Mentions: To investigate the role of Tnf in LC and normal HSPC, we generated MA9-transduced Tnfr−/− (Tnf receptors 1 and 2 knockout) and TnfrWT murine LC by infecting HSPC isolated from Tnfr−/− and TnfrWT mice, respectively, with MA9-expressing virus (Fig. 1 E). We found that exogenous Tnf promotes LC growth in methylcellulose colony-forming assays and liquid culture (Fig. 2, A and B) but significantly represses the growth of normal HSPC colonies (Fig. 2 A). Inactivation of Tnf signaling by either Tnfr knockout or a neutralizing monoclonal antibody restricts LC growth but has no obvious effect on normal HSPC (Fig. 2 C-E). Furthermore, transplantation studies demonstrated that Tnfr−/− LC-transplanted mice required a longer latency for leukemia development in vivo than TnfrWT LC (Fig. 2 F). A similar response to exogenous Tnf was also observed in CBFβ-MYH11–transduced murine LC (Tnf-expressing, M4) versus AML-ETO–transduced murine LC (Tnf-nonexpressing, M2), suggesting that such effects are not MA9-LC specific (Fig. 2 G). All these suggest that in these Tnf-producing leukemias, Tnf might function as an enhancer for leukemia development and a repressor for normal hematopoiesis. For simplicity, WT HSPC will be described as HSPC, and murine WT LC will be described as LC. Other genetic deletions, such as Tnfr−/− LC, will be specified.


Co-inhibition of NF-κB and JNK is synergistic in TNF-expressing human AML.

Volk A, Li J, Xin J, You D, Zhang J, Liu X, Xiao Y, Breslin P, Li Z, Wei W, Schmidt R, Li X, Zhang Z, Kuo PC, Nand S, Zhang J, Chen J, Zhang J - J. Exp. Med. (2014)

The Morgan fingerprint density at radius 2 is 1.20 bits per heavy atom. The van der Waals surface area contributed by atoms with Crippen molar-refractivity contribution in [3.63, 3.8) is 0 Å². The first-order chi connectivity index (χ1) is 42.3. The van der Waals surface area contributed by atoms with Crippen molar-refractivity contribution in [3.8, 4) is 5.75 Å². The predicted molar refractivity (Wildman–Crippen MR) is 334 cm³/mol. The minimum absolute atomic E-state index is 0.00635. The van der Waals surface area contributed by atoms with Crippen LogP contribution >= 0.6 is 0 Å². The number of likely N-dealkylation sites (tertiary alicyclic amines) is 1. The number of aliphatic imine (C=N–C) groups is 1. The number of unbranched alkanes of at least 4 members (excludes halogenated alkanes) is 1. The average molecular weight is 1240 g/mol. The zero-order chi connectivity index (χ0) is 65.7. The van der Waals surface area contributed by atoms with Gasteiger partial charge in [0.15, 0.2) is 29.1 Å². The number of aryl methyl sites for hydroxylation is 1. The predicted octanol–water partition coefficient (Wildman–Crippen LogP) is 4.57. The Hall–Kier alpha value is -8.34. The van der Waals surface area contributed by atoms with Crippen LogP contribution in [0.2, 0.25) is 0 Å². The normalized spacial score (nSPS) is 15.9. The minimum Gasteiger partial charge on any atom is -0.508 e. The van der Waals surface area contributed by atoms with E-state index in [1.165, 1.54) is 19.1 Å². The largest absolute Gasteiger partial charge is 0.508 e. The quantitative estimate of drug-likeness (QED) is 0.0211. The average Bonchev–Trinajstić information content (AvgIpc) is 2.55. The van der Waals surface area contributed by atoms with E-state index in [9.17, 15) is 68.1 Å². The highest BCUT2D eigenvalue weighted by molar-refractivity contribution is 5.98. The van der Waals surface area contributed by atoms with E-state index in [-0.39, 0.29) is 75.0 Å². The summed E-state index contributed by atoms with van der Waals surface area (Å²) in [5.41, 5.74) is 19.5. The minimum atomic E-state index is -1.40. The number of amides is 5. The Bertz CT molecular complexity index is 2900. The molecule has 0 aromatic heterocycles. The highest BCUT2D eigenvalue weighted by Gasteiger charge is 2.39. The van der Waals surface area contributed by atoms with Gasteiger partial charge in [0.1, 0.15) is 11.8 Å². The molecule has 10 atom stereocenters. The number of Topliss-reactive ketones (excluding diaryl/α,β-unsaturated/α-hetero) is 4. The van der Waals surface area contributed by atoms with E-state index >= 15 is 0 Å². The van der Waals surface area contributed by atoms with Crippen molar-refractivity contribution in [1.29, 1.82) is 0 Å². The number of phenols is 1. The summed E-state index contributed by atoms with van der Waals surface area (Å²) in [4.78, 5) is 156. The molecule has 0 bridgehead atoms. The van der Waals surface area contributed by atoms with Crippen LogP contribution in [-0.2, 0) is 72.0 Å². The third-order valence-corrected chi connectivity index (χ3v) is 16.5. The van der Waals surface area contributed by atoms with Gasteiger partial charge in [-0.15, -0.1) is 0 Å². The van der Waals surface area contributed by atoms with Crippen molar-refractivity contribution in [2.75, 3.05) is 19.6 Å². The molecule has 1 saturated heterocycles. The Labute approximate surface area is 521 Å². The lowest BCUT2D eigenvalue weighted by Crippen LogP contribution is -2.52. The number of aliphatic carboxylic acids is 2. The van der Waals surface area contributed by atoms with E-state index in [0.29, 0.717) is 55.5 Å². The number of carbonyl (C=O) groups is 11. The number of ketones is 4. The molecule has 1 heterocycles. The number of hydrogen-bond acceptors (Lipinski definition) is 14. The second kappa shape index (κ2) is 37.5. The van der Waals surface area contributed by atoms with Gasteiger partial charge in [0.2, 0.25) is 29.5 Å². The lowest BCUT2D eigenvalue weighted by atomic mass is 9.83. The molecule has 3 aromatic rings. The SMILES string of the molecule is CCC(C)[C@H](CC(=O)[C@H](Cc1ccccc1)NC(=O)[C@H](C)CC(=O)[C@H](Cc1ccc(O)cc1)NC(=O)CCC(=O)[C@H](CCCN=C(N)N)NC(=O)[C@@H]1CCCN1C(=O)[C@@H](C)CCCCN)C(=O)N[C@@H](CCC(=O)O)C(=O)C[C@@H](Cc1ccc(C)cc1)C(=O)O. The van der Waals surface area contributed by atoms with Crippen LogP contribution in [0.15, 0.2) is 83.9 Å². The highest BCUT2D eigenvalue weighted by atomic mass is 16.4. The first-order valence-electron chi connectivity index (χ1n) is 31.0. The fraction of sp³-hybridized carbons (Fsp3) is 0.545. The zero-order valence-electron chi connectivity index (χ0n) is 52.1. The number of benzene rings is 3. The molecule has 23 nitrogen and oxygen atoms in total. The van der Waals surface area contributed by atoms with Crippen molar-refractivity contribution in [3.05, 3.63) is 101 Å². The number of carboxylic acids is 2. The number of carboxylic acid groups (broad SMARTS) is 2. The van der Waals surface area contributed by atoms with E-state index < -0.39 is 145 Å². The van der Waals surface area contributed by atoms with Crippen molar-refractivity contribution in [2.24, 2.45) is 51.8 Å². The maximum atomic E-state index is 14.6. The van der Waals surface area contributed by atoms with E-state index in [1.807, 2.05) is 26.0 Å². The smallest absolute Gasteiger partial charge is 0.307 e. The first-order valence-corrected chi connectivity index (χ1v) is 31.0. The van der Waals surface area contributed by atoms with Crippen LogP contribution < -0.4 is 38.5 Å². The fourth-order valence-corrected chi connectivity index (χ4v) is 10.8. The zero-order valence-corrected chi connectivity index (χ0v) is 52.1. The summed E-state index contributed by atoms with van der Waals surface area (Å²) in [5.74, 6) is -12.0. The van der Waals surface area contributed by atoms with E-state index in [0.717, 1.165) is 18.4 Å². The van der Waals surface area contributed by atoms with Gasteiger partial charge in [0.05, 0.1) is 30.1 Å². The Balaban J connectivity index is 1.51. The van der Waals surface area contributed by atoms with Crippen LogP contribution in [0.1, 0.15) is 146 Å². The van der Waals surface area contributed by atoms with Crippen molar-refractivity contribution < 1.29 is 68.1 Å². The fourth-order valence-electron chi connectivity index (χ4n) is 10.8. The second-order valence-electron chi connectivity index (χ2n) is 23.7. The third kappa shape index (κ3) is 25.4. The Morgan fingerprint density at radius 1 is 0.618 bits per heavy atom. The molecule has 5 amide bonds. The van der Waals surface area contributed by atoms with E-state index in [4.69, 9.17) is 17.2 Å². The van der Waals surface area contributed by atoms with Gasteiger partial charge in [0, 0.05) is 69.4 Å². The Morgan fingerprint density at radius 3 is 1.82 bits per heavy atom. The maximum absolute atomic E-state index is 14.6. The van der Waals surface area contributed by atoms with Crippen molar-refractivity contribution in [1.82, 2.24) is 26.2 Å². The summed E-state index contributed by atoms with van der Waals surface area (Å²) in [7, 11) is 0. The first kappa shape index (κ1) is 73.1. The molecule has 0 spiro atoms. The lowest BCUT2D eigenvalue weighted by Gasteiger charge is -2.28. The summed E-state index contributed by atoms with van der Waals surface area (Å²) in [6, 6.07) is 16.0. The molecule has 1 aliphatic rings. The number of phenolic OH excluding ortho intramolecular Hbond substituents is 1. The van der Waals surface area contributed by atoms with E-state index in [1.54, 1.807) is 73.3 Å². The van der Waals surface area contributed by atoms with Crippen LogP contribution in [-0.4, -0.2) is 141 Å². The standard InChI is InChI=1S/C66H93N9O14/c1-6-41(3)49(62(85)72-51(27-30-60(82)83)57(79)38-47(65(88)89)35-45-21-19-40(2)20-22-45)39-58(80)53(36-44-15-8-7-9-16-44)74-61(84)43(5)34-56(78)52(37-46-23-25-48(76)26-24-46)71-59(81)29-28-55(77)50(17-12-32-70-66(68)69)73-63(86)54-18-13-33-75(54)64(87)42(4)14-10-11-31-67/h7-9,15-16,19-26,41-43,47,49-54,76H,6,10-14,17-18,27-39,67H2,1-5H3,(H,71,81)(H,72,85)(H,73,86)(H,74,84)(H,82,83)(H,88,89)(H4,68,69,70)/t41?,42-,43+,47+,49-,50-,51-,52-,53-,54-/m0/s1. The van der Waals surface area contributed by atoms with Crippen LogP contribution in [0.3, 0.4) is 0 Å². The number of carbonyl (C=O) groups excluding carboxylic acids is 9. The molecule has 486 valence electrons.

Tnf promotes LC growth but represses HSPC growth in vitro. (A) CFU from MA9-LC and HSPC treated with indicated doses of Tnf. The numbers of CFU of each type of cell in Tnf-treated groups were normalized to the CFU number in vehicle-treated group. Genotype results are shown for LC and Tnfr−/− LC. (B and C) LC and Tnfr−/− LC were treated with 20 ng/ml Tnf (B) or 20 µg/ml anti-Tnf mAb (C) in suspension culture. Growth curves of LC were examined by counting the number of live cells daily by trypan blue exclusion. (D) Serial colony-forming ability was compared between LC and Tnfr−/− LC. (E) CFU/20,000 cells shown for Tnfr−/− HSPC and HSPC. (F) Leukemogenic capacity of LC and Tnfr−/− LC was compared by in vivo transplantation. (G) CFUs from AML-ETO and CBFβ-MYH11–transduced murine LCs were treated with Tnf. Expression of Tnf and its receptors are shown by Western blot analysis. (H) Cell cycle was compared between LC and Tnfr−/− LC. (I) Tnfr−/− LC and LC were cultured overnight in the presence of anti-Tnf mAb. Cell death was measured by Annexin V/PI assay. Significance is measured relative to vehicle control in LC, unless otherwise noted. (J) LCs were treated with Tnf with or without Nec-1 overnight, and cell death was measured by Annexin V/PI. Rip3−/− LCs were used as necroptosis-negative controls. (K) HSPC and Tnfr−/− HSPC were cultured in medium with or without exogenous Tnf. Nec1 was used to block necroptosis. (L) HSPCs from WT (Rip3 WT) and Rip3−/− mice were cultured with or without Tnf. Z-IETD-FMK was used to inhibit Caspase 8 activity. Cell death was examined 24 h after Tnf treatment. (M) Tnf secreted by MA9-LC is sufficient to induce cell death in HSPC. WT and Tnfr−/− HSPCs were incubated in fresh medium or 1:5 conditioned/fresh medium from LC culture and treated with or without anti-Tnf mAb. * indicates P < 0.05 when compared with vehicle treated control (A–C and G–M) or WT control (D–F) as determined by Student’s t test two-tailed analysis. # indicates P < 0.05 significant difference when compared with indicated conditions. Values shown are mean ± SD analysis from three independent trials, unless otherwise notated. Western blot in G and readout for H are representative results from three independent trials.